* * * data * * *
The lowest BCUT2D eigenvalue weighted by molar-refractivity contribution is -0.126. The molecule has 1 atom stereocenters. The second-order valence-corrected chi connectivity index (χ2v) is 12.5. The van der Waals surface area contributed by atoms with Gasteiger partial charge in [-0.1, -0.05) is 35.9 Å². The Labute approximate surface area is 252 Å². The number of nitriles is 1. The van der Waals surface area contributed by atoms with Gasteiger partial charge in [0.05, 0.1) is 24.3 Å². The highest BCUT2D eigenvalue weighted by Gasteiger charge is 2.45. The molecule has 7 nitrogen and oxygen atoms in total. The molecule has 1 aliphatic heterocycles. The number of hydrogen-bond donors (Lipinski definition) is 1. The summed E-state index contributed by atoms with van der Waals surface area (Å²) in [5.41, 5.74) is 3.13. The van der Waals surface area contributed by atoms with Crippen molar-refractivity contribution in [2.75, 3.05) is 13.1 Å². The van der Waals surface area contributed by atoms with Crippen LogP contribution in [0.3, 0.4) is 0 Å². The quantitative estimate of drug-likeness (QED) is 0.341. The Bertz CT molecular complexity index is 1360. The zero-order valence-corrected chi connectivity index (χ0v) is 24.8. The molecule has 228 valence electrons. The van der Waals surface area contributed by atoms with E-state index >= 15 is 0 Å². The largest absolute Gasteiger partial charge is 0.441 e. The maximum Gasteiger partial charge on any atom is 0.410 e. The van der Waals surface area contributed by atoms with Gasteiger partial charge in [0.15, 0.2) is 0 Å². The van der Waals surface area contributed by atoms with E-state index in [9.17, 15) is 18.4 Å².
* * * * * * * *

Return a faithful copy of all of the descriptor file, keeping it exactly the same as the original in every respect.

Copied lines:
The lowest BCUT2D eigenvalue weighted by molar-refractivity contribution is -0.126. The molecule has 1 atom stereocenters. The second-order valence-corrected chi connectivity index (χ2v) is 12.5. The van der Waals surface area contributed by atoms with Gasteiger partial charge in [-0.1, -0.05) is 35.9 Å². The Labute approximate surface area is 252 Å². The number of nitriles is 1. The van der Waals surface area contributed by atoms with Gasteiger partial charge in [0.05, 0.1) is 24.3 Å². The highest BCUT2D eigenvalue weighted by Gasteiger charge is 2.45. The molecule has 7 nitrogen and oxygen atoms in total. The molecule has 1 aliphatic heterocycles. The number of hydrogen-bond donors (Lipinski definition) is 1. The summed E-state index contributed by atoms with van der Waals surface area (Å²) in [5.41, 5.74) is 3.13. The van der Waals surface area contributed by atoms with Crippen molar-refractivity contribution in [2.75, 3.05) is 13.1 Å². The van der Waals surface area contributed by atoms with Crippen LogP contribution in [0.3, 0.4) is 0 Å². The quantitative estimate of drug-likeness (QED) is 0.341. The Bertz CT molecular complexity index is 1360. The zero-order valence-corrected chi connectivity index (χ0v) is 24.8. The molecule has 228 valence electrons. The van der Waals surface area contributed by atoms with E-state index >= 15 is 0 Å². The largest absolute Gasteiger partial charge is 0.441 e. The maximum Gasteiger partial charge on any atom is 0.410 e. The van der Waals surface area contributed by atoms with Gasteiger partial charge in [0.15, 0.2) is 0 Å². The van der Waals surface area contributed by atoms with E-state index in [9.17, 15) is 18.4 Å².